Maybe you noticed that this blog hasn’t been updated in a few weeks? Just asking for a friend. This is the time of year when it is very hard for me to stay focused. It seems the busier I get, the harder it is for me to actually accomplish important tasks. I’m seeing (and fearing) the same for my kids too. If I can’t get away with mailing it in until the end of the year, neither can they. As a focused school employee—and motivated parent looking for ways to support my less than motivated student—I consulted with our Upper School Learning Specialists Anne Sellon and Kathryn Roessler, on how to survive thrive through the end of the school year.
Young children are like sponges—they soak up every bit of learning and can't wait for the next drop. At the Lower School, we continually assess the best ways for our students to learn and grow, based on current research, experience, and the expertise of our faculty. As the Director of Lower School Math, I lead the initiative and provide support for our mathematics teaching and learning. I love developing and thinking of creative ways for our students to engage more deeply in mathematics.
I am always looking for ways to provide meaningful learning experiences where students solve problems, explain their mathematical thinking, and communicate their ideas. Here are ways for St. Stephen's and St. Agnes students to engage with math beyond what we're teaching inside the classroom.
I sat down with a recent graduate of St. Stephen’s and St. Agnes who is currently studying English with a concentration in creative writing at the College of Arts and Sciences at the University of Pennsylvania. I asked Caroline to respond to three specific questions. Below are notes from our conversation:
Me: What creative writing experiences were you part of at SSSAS? How were you supported?
Caroline: I came to college with a strong foundation in writing thanks to my teachers at SSSAS who pushed me and encouraged me to write more. I specifically remember sophomore year in Dr. Klein’s class, when we compiled quarterly journals. Dr. Klein encouraged us to include creative writing. I submitted a creative essay about an epiphany I had experienced, and when I read it aloud in class Dr. Klein said it sounded like the work of someone who reads a lot. (She was right!) In all my English classes there was a combination of critical and creative writing, and I felt fortunate to exercise all parts of my brain throughout my high school career.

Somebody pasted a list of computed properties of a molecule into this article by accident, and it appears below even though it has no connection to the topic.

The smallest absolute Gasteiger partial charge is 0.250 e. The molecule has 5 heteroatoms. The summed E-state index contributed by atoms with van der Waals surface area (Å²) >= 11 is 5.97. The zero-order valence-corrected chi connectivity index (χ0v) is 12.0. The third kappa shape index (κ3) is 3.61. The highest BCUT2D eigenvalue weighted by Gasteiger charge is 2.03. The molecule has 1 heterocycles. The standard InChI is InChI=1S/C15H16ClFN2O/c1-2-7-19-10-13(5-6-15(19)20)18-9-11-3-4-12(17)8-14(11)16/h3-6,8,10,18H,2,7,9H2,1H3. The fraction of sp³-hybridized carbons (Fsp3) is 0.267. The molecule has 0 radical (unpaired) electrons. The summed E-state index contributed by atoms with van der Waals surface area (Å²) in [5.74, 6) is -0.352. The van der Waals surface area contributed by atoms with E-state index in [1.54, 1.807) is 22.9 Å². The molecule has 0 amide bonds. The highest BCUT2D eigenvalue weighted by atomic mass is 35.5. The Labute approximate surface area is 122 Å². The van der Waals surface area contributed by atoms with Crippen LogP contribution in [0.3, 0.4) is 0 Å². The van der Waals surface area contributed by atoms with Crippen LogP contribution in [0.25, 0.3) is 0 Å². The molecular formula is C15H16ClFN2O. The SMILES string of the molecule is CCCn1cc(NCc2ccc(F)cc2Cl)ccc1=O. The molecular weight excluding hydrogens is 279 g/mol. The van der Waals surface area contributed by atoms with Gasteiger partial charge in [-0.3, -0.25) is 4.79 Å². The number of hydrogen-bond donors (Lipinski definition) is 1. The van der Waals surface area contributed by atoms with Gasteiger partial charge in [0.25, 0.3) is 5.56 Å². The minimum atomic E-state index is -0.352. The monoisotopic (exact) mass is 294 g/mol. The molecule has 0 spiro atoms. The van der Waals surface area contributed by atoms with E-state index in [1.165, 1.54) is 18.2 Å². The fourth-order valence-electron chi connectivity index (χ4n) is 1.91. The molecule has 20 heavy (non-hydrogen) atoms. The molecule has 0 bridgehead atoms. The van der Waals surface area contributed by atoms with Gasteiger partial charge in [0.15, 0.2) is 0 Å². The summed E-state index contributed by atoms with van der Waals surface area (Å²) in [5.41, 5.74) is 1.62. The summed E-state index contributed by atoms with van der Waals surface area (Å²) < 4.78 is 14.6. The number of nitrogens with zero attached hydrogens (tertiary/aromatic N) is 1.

Show me how you use your time, and I will show you what you value.
Historically, efficient and maximum use of classrooms was what drove school schedules. It wasn’t about student learning; it was about making sure two classes weren’t in Room 23 at the same time. In the last 50 years, school schedules have instead focused on student learning. Accordingly, as our understanding and knowledge of student learning continues to evolve, so should school schedules...even if Room 23 has been in the same place the whole time.
A hallmark of St. Stephen’s and St. Agnes is our tremendous faculty. Their expertise and experience keep us focused on the student experience and how the program is best delivered. Over two years ago we began the process to review our schedule and be sure it still had students and how they learn best at its center. This has been a massive JK-12, school-wide initiative that affirmed much of what we were doing brilliantly as well as let us build and capitalize on that to reallocate our time to reflect our values and our approach to education.
So, how will that look next year for our youngest Saints in Lower School? Just a very few highlights of this exciting initiative include: